Stone lion's head, Neo-Assyrian, about 680-670 BC, From Sippar, southern Iraq. This lion's head of white limestone comes from the Temple of Shamash. Known as the Ebabbar ('Shining Temple'), it was one of the most important traditional and prestigious religious centres in Mesopotamia. The head has a worn inscription naming the Assyrian king Esarhaddon (680-669 BC) and his father Sennacherib. It is not clear, therefore, whether this is a Babylonian or an Assyrian piece. From the British Museum's collection.
This giclée print delivers a vivid image with maximum color accuracy and exceptional resolution. The standard for museums and galleries around the world, giclée is a printing process where millions of ink droplets are “sprayed” onto high-quality paper. With the great degree of detail and smooth transitions of color gradients, giclée prints appear much more realistic than other reproduction prints. The high-quality paper (235 gsm) is acid free with a smooth surface.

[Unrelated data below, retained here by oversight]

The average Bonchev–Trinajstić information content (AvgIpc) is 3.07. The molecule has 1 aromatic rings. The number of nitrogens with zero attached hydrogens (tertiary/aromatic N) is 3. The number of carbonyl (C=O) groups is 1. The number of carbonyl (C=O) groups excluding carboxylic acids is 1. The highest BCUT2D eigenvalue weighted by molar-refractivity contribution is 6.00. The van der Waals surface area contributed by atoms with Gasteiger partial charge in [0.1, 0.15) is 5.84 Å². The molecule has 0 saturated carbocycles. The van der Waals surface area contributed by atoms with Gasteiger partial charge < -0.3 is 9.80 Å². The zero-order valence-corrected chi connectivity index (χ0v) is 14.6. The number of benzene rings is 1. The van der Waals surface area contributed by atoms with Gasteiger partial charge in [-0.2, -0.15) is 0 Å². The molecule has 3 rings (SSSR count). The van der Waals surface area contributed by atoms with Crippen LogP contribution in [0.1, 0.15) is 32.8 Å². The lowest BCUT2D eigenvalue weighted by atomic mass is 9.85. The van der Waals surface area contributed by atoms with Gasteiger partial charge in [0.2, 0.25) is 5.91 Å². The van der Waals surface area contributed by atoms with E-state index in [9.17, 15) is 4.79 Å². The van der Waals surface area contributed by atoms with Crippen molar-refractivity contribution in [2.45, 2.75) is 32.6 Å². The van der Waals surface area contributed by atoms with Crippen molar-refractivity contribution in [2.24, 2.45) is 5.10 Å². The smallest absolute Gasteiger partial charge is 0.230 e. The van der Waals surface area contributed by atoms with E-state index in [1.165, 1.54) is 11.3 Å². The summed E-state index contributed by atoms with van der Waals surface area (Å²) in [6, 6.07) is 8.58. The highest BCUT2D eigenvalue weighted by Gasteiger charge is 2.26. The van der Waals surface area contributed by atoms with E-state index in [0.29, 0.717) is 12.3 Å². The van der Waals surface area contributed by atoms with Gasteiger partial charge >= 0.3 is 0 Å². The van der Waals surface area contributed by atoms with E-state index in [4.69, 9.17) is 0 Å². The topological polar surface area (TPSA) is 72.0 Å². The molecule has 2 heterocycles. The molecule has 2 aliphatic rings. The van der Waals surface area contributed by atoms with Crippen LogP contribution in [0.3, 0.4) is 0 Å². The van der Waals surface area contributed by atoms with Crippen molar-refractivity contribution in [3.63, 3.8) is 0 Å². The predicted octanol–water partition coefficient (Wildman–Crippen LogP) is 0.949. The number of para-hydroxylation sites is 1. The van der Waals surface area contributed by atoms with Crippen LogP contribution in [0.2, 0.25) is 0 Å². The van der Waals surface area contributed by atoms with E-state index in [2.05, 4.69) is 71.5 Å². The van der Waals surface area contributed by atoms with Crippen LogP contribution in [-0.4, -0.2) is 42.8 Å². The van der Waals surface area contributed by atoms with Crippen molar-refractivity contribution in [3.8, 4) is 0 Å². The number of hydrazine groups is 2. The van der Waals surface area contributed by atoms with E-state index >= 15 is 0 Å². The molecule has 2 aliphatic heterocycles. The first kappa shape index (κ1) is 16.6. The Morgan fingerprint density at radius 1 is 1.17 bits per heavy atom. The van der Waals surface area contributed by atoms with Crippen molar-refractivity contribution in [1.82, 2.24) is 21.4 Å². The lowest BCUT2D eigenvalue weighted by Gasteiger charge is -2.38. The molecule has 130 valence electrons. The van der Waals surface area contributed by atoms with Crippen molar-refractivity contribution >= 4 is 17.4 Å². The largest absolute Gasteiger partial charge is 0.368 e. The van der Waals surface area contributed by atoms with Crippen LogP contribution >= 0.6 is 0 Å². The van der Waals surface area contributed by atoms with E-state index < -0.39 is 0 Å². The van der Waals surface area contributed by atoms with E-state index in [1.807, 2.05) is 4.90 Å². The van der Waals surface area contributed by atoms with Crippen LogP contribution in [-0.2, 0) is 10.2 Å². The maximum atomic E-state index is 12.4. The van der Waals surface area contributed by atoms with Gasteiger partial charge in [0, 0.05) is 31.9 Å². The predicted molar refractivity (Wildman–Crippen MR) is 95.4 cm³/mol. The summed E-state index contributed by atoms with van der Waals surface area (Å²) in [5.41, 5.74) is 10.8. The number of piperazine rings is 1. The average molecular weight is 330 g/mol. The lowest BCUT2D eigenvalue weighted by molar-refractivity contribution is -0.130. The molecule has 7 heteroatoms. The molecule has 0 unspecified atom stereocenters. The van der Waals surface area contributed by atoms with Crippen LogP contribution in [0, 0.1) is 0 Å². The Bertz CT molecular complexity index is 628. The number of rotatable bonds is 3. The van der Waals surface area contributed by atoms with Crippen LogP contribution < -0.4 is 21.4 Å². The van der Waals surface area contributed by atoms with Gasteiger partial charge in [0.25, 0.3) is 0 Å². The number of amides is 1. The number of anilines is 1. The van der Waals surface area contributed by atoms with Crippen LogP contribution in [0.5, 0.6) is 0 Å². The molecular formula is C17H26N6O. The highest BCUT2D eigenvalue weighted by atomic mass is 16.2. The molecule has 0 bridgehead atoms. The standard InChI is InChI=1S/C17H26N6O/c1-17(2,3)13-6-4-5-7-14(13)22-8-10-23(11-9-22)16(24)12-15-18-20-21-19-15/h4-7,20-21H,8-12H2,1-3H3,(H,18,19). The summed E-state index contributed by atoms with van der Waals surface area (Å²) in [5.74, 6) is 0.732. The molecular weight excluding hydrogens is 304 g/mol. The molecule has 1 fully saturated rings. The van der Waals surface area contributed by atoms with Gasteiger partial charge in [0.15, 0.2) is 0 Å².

Product ID: 49094749797A